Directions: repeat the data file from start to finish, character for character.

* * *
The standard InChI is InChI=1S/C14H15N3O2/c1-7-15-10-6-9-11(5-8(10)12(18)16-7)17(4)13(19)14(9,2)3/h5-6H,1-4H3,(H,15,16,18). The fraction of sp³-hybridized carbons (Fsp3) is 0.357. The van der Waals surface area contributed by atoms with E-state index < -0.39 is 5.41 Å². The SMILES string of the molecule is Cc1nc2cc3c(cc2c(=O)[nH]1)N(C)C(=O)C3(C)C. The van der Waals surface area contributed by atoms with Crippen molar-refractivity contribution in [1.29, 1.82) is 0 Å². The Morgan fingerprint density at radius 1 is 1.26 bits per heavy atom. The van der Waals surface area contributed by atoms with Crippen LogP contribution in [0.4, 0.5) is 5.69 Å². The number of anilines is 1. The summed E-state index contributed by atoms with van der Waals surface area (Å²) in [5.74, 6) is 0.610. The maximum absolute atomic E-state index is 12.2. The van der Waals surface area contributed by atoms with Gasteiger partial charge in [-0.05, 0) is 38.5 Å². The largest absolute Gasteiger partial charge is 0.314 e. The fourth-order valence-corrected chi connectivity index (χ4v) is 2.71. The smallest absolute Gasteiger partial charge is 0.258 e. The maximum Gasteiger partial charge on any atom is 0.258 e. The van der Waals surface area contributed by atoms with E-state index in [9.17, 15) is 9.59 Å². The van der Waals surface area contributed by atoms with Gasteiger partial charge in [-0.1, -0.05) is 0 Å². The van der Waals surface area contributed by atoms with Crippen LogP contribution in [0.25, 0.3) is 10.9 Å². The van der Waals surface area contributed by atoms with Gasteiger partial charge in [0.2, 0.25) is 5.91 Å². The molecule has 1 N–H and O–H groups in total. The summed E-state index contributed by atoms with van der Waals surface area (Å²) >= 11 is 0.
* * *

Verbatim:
The standard InChI is InChI=1S/C14H15N3O2/c1-7-15-10-6-9-11(5-8(10)12(18)16-7)17(4)13(19)14(9,2)3/h5-6H,1-4H3,(H,15,16,18). The fraction of sp³-hybridized carbons (Fsp3) is 0.357. The van der Waals surface area contributed by atoms with E-state index < -0.39 is 5.41 Å². The SMILES string of the molecule is Cc1nc2cc3c(cc2c(=O)[nH]1)N(C)C(=O)C3(C)C. The van der Waals surface area contributed by atoms with Crippen molar-refractivity contribution in [1.29, 1.82) is 0 Å². The Morgan fingerprint density at radius 1 is 1.26 bits per heavy atom. The van der Waals surface area contributed by atoms with Crippen LogP contribution in [0.4, 0.5) is 5.69 Å². The number of anilines is 1. The summed E-state index contributed by atoms with van der Waals surface area (Å²) in [5.74, 6) is 0.610. The maximum absolute atomic E-state index is 12.2. The van der Waals surface area contributed by atoms with Gasteiger partial charge in [-0.05, 0) is 38.5 Å². The largest absolute Gasteiger partial charge is 0.314 e. The fourth-order valence-corrected chi connectivity index (χ4v) is 2.71. The smallest absolute Gasteiger partial charge is 0.258 e. The maximum Gasteiger partial charge on any atom is 0.258 e. The van der Waals surface area contributed by atoms with E-state index in [9.17, 15) is 9.59 Å². The van der Waals surface area contributed by atoms with Gasteiger partial charge in [-0.1, -0.05) is 0 Å². The van der Waals surface area contributed by atoms with Crippen LogP contribution in [0.25, 0.3) is 10.9 Å². The van der Waals surface area contributed by atoms with Gasteiger partial charge in [0.2, 0.25) is 5.91 Å². The molecule has 1 N–H and O–H groups in total. The summed E-state index contributed by atoms with van der Waals surface area (Å²) >= 11 is 0.